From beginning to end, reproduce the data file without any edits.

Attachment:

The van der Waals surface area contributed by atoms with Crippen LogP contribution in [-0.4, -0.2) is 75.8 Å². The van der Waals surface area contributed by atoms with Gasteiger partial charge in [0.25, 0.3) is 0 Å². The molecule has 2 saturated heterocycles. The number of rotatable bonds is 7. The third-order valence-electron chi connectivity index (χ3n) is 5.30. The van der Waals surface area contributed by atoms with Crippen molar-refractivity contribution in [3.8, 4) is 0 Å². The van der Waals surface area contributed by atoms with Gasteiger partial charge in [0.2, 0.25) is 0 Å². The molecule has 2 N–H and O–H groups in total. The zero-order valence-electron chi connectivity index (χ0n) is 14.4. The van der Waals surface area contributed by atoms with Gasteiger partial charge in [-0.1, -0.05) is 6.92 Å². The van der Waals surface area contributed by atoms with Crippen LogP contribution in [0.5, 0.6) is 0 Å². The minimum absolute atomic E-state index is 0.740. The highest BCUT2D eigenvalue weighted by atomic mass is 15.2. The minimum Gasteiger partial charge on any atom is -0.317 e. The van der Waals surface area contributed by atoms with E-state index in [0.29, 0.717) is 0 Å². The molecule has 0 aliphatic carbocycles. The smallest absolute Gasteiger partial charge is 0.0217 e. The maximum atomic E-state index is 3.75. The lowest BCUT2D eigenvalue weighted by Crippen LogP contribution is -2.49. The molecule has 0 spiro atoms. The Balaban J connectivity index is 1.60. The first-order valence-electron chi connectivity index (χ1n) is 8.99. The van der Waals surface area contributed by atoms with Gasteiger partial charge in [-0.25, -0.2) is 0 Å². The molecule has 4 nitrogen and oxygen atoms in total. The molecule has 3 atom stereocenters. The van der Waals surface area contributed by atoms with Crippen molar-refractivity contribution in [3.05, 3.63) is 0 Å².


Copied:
The van der Waals surface area contributed by atoms with Crippen LogP contribution in [-0.4, -0.2) is 75.8 Å². The van der Waals surface area contributed by atoms with Gasteiger partial charge in [0.25, 0.3) is 0 Å². The molecule has 2 saturated heterocycles. The number of rotatable bonds is 7. The third-order valence-electron chi connectivity index (χ3n) is 5.30. The van der Waals surface area contributed by atoms with Crippen molar-refractivity contribution in [3.8, 4) is 0 Å². The van der Waals surface area contributed by atoms with Gasteiger partial charge in [0.2, 0.25) is 0 Å². The molecule has 2 N–H and O–H groups in total. The zero-order valence-electron chi connectivity index (χ0n) is 14.4. The van der Waals surface area contributed by atoms with Gasteiger partial charge in [-0.1, -0.05) is 6.92 Å². The van der Waals surface area contributed by atoms with Crippen LogP contribution in [0.5, 0.6) is 0 Å². The minimum absolute atomic E-state index is 0.740. The highest BCUT2D eigenvalue weighted by atomic mass is 15.2. The minimum Gasteiger partial charge on any atom is -0.317 e. The van der Waals surface area contributed by atoms with E-state index in [0.29, 0.717) is 0 Å². The molecule has 0 aliphatic carbocycles. The smallest absolute Gasteiger partial charge is 0.0217 e. The maximum atomic E-state index is 3.75. The lowest BCUT2D eigenvalue weighted by Crippen LogP contribution is -2.49. The molecule has 0 spiro atoms. The Balaban J connectivity index is 1.60. The first-order valence-electron chi connectivity index (χ1n) is 8.99. The van der Waals surface area contributed by atoms with Gasteiger partial charge in [-0.25, -0.2) is 0 Å². The molecule has 4 nitrogen and oxygen atoms in total. The molecule has 3 atom stereocenters. The van der Waals surface area contributed by atoms with Crippen molar-refractivity contribution in [3.05, 3.63) is 0 Å².